As of January 1, no one can smoke in my local, Jimmy’s Woodlawn Tap, an establishment that was labeled “smokiest bar in Chicago” in a 2005 edition of the Sun-Times.
Actually, I wouldn’t have blinked had Jimmy’s been named smokiest bar in the world. There, thick smoke hung in the air like a perpetual fog, the product of countless cigarettes burning in ashtrays the size of salad plates. The line between smokers and non-smokers was permeable. Either way, your morning after was sure to include a sore throat, dry eyes, and the oppressive reek of stale smoke.
Have you ever been stuck in the smoking car on a European train? This bar was worse than that, no lie.
So what would Jimmy’s smell like after the smoke cleared? In the months leading up to the ban, this was the source of much speculation among my friends. These days, the topic has naturally shifted to identifying the new smell. I assumed that the bar would reek of stale smoke for some weeks, but my first post-ban visit last Friday revealed that the predominant odor is something more organic—beery sweat, or maybe hobos.
Last night, I found myself arguing about it with A, who feels like the bar smells less like sweat and more like dirty hair. (Actually, at first he said that "it smells like head," which made me laugh because, you know, I'm the kind of person who finds fellatio jokes funny.) To me, this seemed like a very strange distinction to make, so I was both fascinated and appalled when I looked around and saw my friends nodding in agreement with him. WTF?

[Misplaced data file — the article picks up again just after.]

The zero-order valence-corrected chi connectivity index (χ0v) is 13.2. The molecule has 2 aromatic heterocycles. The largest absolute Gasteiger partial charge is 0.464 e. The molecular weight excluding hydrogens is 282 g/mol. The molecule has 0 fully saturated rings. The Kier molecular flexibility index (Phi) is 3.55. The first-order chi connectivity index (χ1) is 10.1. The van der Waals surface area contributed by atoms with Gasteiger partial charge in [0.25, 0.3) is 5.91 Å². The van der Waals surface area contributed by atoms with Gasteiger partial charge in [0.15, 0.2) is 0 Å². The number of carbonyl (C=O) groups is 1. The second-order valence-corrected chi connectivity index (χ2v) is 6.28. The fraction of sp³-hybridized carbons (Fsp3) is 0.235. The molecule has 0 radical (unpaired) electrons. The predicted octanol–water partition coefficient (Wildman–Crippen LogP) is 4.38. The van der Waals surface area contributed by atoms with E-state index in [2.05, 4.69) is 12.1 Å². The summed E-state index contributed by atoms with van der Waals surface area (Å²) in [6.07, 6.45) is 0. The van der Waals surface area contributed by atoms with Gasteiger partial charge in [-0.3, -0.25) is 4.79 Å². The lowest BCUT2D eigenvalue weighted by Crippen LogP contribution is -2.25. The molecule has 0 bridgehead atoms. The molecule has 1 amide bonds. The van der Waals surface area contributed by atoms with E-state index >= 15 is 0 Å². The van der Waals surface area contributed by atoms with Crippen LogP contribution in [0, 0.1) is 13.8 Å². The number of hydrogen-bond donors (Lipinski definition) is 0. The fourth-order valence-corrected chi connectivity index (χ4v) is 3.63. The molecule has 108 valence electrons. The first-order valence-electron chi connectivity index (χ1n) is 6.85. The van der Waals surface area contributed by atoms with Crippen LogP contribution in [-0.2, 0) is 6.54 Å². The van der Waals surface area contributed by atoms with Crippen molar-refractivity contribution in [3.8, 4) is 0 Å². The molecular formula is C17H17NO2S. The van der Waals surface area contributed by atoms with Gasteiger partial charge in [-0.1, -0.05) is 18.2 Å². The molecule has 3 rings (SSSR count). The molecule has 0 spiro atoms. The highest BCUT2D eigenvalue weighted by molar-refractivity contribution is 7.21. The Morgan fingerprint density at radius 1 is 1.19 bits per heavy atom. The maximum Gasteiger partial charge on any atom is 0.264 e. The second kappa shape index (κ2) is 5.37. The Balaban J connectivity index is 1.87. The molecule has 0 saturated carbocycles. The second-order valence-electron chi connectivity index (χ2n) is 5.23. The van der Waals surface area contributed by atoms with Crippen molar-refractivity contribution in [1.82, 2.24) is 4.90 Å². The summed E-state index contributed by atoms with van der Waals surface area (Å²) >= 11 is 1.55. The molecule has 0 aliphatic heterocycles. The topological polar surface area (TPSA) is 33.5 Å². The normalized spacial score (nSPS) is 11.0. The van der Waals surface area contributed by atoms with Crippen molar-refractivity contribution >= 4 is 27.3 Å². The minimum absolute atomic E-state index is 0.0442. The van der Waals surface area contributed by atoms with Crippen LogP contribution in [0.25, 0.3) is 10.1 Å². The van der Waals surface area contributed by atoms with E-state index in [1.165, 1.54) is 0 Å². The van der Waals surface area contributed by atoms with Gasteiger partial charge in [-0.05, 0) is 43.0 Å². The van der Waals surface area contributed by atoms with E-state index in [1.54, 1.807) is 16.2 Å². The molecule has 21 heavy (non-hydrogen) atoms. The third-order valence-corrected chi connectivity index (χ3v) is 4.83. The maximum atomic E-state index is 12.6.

First of all, “dirty hair” is uncomfortably specific. Consider this analogy:
sweat : dirty hair :: shit : day-old diarrhea.
Imagine that you say to me, “Gee, this gas station smells like shit.” “No, that’s not quite it,” I reply. “What does it remind me of? Wait, I know! It smells like day-old diarrhea.”
The descriptions are in the same vein—both are gross and evocative—but the former seems pretty normal while the latter is weird and vaguely troubling. Something about it is just not right.
Secondly, are my friends so grubby that “dirty hair” is a readily available sense memory? I hadn’t noticed, but then it’s likely that pre-ban Jimmy’s has dulled my sense of smell. Suss out the lot of them the next time you’re in Chicago and let me know. I’m far too vain to have friends with bad hygiene.